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Hernia Overview, Causes & Symptoms

A hernia is simply a hole in the strong, protective abdominal sheath known as the fascia – the tissue that holds the abdominal contents in place. When a hole develops, it allows certain abdominal components to push through – this can be fat or organ tissue – often the large intestine / colon. When the abdominal contents push through the hernia, it often causes a visible bulge and some discomfort.

Hernias are a progressive disease, meaning that they do not get better on their own with time. While some sources advocate for a hernia truss or belt, these are very rarely, if ever, effective and can even be dangerous. The only curative solution to a hernia is surgery. Today, the advances in surgical technique and mesh technology has made hernia repair a very safe and effective procedure.


Many people can live for years, decades, or even their whole lives with an asymptomatic hernia. Because the risks of most hernias are relatively low, we do not act actively screen for them. In other words, if they’re not causing symptoms, we don’t look for them. However, hernias tend to get larger over time and, as a result, become more complex to repair.

Causes of Hernias

There are many and varied causes of hernias. Research has shown that some people are genetically predisposed to develop hernias. Some patients have congenital defects in the abdomen that allow for hernia development. Most patients develop hernias because of excessive strain on the abdomen or due to a previous surgical procedure that creates a weak point in the abdominal wall. Obesity, pregnancy, COPD and smoking all increase the risk of developing a hernia.

The best measure for hernia prevention is to remain healthy and at a normal weight, as well as to avoid undue strain on the abdomen. Otherwise, there are no exercises that can prevent a hernia in the future.

The Risks of an Untreated Hernia

Hernia repair is elective surgery in most cases. However, occasionally, it is possible for the contents of the abdomen to become trapped in the hernia. This is known as incarceration or an irreducible hernia. Irreducible hernias typically cause a good amount of discomfort and require an urgent visit to the ER. The real risk comes when an incarcerated hernia becomes strangulated – in other words when the blood supply to the abdominal contents is cut off. This causes very rapid death of the pinched tissue. When the large intestine become strangulated, a simple hernia repair can turn into emergency surgery with the very real possibility of a colon resection if the patient does not present to the emergency room soon enough.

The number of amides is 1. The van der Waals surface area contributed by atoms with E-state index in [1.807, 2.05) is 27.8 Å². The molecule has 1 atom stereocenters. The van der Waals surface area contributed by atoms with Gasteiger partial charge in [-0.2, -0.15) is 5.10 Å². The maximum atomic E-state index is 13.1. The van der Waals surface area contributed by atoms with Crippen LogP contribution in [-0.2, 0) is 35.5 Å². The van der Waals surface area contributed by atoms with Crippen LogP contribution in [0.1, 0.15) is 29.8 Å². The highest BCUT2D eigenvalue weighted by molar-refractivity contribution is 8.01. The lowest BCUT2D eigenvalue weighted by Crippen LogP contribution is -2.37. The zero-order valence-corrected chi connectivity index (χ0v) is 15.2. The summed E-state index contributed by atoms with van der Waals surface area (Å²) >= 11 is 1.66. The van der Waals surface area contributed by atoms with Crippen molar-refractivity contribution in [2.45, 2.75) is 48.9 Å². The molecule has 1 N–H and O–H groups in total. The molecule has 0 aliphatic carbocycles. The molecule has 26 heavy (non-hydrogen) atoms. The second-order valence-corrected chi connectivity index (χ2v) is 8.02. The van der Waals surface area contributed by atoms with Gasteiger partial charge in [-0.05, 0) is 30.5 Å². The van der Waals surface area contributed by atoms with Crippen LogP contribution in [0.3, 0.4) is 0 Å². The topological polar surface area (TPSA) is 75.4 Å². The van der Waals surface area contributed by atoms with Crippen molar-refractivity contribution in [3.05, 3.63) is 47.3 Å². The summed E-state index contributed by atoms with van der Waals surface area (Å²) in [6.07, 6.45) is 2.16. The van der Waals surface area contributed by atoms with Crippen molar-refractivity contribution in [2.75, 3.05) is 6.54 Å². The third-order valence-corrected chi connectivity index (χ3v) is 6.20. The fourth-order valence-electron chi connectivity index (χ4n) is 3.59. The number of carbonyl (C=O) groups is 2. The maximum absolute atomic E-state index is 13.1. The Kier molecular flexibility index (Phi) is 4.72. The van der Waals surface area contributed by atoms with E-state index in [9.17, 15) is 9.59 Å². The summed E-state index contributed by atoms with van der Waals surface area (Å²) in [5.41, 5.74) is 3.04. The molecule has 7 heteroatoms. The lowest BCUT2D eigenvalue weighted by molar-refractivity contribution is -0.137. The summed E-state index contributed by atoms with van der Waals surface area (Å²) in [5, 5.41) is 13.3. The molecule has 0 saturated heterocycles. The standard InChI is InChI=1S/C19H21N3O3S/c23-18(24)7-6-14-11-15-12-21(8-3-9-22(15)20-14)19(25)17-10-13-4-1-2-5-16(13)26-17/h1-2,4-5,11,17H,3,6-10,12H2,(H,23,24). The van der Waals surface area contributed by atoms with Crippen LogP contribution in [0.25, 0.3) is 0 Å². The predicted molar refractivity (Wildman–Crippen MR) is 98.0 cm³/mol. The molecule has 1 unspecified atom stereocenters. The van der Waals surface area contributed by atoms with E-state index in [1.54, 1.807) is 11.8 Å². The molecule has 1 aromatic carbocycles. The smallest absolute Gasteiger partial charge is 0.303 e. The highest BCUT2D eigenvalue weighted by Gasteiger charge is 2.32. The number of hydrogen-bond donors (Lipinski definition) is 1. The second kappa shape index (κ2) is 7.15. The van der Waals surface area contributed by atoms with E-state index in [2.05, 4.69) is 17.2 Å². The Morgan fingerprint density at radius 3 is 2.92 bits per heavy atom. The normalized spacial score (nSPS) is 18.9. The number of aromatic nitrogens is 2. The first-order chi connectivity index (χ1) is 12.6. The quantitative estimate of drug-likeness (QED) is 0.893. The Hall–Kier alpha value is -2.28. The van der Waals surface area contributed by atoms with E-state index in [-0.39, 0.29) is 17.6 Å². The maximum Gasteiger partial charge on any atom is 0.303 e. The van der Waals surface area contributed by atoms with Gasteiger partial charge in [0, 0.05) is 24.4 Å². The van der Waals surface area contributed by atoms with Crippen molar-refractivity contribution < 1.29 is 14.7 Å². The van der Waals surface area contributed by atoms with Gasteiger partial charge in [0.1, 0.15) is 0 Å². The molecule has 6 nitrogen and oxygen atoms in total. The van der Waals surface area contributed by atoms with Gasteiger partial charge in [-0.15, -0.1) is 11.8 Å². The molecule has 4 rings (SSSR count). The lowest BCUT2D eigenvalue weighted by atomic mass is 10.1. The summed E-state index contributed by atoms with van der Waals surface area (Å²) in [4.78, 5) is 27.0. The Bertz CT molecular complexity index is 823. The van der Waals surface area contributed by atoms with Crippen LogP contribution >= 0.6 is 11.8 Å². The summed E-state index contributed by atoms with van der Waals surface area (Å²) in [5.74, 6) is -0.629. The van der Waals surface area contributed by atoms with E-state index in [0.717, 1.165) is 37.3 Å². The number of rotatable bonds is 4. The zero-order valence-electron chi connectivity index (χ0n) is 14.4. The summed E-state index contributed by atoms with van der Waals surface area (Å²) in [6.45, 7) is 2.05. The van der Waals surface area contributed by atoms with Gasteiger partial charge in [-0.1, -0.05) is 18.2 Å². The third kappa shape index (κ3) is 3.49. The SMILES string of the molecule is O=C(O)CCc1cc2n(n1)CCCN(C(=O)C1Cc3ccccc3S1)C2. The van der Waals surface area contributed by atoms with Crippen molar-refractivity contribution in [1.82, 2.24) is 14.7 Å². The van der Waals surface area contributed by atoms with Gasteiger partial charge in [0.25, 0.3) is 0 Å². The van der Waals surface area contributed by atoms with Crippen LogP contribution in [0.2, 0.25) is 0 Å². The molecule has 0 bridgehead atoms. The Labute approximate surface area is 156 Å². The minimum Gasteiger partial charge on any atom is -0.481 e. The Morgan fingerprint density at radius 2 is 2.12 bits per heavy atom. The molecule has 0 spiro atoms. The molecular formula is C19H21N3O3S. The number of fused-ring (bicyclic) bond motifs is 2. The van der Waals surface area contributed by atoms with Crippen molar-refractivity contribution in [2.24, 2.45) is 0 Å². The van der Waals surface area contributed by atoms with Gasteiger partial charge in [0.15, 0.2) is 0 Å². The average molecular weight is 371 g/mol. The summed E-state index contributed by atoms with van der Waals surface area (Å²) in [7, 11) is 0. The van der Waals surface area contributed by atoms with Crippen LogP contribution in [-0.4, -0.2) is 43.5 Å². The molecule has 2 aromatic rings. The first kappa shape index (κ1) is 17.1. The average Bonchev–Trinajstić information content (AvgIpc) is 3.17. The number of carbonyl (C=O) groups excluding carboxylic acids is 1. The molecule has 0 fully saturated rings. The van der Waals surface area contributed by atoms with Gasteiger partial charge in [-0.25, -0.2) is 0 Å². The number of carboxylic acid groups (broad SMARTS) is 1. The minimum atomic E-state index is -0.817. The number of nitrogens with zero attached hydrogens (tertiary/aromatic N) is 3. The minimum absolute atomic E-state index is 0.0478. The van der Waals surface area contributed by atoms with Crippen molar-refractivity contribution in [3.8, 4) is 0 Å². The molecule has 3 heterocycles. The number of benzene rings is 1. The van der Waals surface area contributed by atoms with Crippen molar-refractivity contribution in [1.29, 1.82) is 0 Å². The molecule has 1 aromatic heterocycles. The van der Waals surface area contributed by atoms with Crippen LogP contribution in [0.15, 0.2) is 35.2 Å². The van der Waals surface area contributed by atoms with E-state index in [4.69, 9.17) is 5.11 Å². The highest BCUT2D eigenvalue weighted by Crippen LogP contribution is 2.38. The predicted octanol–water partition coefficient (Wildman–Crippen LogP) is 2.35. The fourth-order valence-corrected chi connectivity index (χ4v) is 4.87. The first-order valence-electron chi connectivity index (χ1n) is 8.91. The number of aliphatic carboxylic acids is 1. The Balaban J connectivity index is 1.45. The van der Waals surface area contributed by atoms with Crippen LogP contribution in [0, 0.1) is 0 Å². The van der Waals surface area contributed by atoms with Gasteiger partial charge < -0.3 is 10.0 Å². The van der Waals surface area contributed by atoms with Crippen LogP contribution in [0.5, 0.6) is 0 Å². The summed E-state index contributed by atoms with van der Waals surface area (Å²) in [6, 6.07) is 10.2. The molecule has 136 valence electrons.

The risk of an untreated hernia also includes the enlargement of the hernia to the point where the repair becomes complicated. Larger hernias require more mesh and the risk of hernia recurrence is higher. Extremely large hernias may also require abdominal reconstruction.

Types of Hernia

The type of hernia is classified based on the location of the hernia in the abdomen as well as the cause. Some hernias are very common while others are quite rare. The most common hernias include:

  • Inguinal hernia. This is a hernia in the groin and mostly affects men. Inguinal hernia is caused by abdominal contents pushing through the natural opening in the abdominal fascia accommodating the spermatic cord. Inguinal hernias can be unilateral: on only one side or bilateral: on both sides.
  • Femoral hernias are characterized by a bulge in the upper thigh. These hernias affect women more than men and have the highest rates of strangulation. Therefore, any patient that presents with a femoral hernia is referred to surgery immediately.
  • Umbilical hernias are those that occur in the umbilicus or bellybutton. We all have a natural weak point in our abdominal facia at the umbilicus due to the umbilical cord. Some cases of umbilical hernia exist from when the patient was a child, while others developed because of abdominal strain or pregnancy.
  • Incisional hernias occur at incision points from previous surgeries. When surgeries were performed in an open manner, with a single, large incision, these hernias were relatively common. Now, with the advent of minimally invasive or laparoscopic surgery, we have reduced the occurrence of incisional hernias significantly. However, any perforation of the abdominal wall increases the risk of an incisional hernia.
  • Hiatal hernias do not incur in the lower abdomen. Rather, they involve a defect in the diaphragm that allows part of the stomach to push through. The most common symptom includes reflux, but most cases are asymptomatic. Hiatal hernias are very common in the obese population and are often identified and corrected during a primary bariatric procedure.

Symptoms of a Hernia

Hernias may be symptomatic or asymptomatic. Symptomatic hernias usually manifest as bulges or lumps. Small hernias may show no visible bulge. Some patients may feel pain or discomfort in or around the area of the hernia. The discomfort may be dull or sharp or feel like burning or heaviness.

Treatment for a symptomatic hernia is almost always hernia repair surgery.


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